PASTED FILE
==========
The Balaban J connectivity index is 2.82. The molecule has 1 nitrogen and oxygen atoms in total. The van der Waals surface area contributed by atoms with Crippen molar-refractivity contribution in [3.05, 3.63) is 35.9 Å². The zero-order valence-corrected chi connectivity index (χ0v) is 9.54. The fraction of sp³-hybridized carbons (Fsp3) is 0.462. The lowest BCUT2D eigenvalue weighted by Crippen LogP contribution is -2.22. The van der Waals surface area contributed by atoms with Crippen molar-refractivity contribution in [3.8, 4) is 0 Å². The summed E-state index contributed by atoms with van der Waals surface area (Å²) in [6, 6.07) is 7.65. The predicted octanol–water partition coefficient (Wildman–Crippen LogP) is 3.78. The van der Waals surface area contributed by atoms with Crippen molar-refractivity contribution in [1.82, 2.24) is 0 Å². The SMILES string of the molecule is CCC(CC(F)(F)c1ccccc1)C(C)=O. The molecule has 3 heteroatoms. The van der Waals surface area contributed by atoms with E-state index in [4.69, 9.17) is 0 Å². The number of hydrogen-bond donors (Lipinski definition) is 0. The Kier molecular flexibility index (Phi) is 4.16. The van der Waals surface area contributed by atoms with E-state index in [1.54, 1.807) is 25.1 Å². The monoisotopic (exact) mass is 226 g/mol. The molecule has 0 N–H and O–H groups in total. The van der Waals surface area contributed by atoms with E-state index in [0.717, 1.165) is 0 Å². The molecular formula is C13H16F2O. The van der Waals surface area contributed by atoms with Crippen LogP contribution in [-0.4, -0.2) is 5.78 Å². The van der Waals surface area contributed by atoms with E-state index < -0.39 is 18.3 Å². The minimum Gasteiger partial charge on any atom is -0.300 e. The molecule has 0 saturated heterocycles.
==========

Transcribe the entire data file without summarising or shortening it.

The Balaban J connectivity index is 2.82. The molecule has 1 nitrogen and oxygen atoms in total. The van der Waals surface area contributed by atoms with Crippen molar-refractivity contribution in [3.05, 3.63) is 35.9 Å². The zero-order valence-corrected chi connectivity index (χ0v) is 9.54. The fraction of sp³-hybridized carbons (Fsp3) is 0.462. The lowest BCUT2D eigenvalue weighted by Crippen LogP contribution is -2.22. The van der Waals surface area contributed by atoms with Crippen molar-refractivity contribution in [3.8, 4) is 0 Å². The summed E-state index contributed by atoms with van der Waals surface area (Å²) in [6, 6.07) is 7.65. The predicted octanol–water partition coefficient (Wildman–Crippen LogP) is 3.78. The van der Waals surface area contributed by atoms with Crippen molar-refractivity contribution in [1.82, 2.24) is 0 Å². The SMILES string of the molecule is CCC(CC(F)(F)c1ccccc1)C(C)=O. The molecule has 3 heteroatoms. The van der Waals surface area contributed by atoms with E-state index in [4.69, 9.17) is 0 Å². The number of hydrogen-bond donors (Lipinski definition) is 0. The Kier molecular flexibility index (Phi) is 4.16. The van der Waals surface area contributed by atoms with E-state index in [1.54, 1.807) is 25.1 Å². The monoisotopic (exact) mass is 226 g/mol. The molecule has 0 N–H and O–H groups in total. The van der Waals surface area contributed by atoms with E-state index in [0.717, 1.165) is 0 Å². The molecular formula is C13H16F2O. The van der Waals surface area contributed by atoms with Crippen LogP contribution in [-0.4, -0.2) is 5.78 Å². The van der Waals surface area contributed by atoms with E-state index < -0.39 is 18.3 Å². The minimum Gasteiger partial charge on any atom is -0.300 e. The molecule has 0 saturated heterocycles.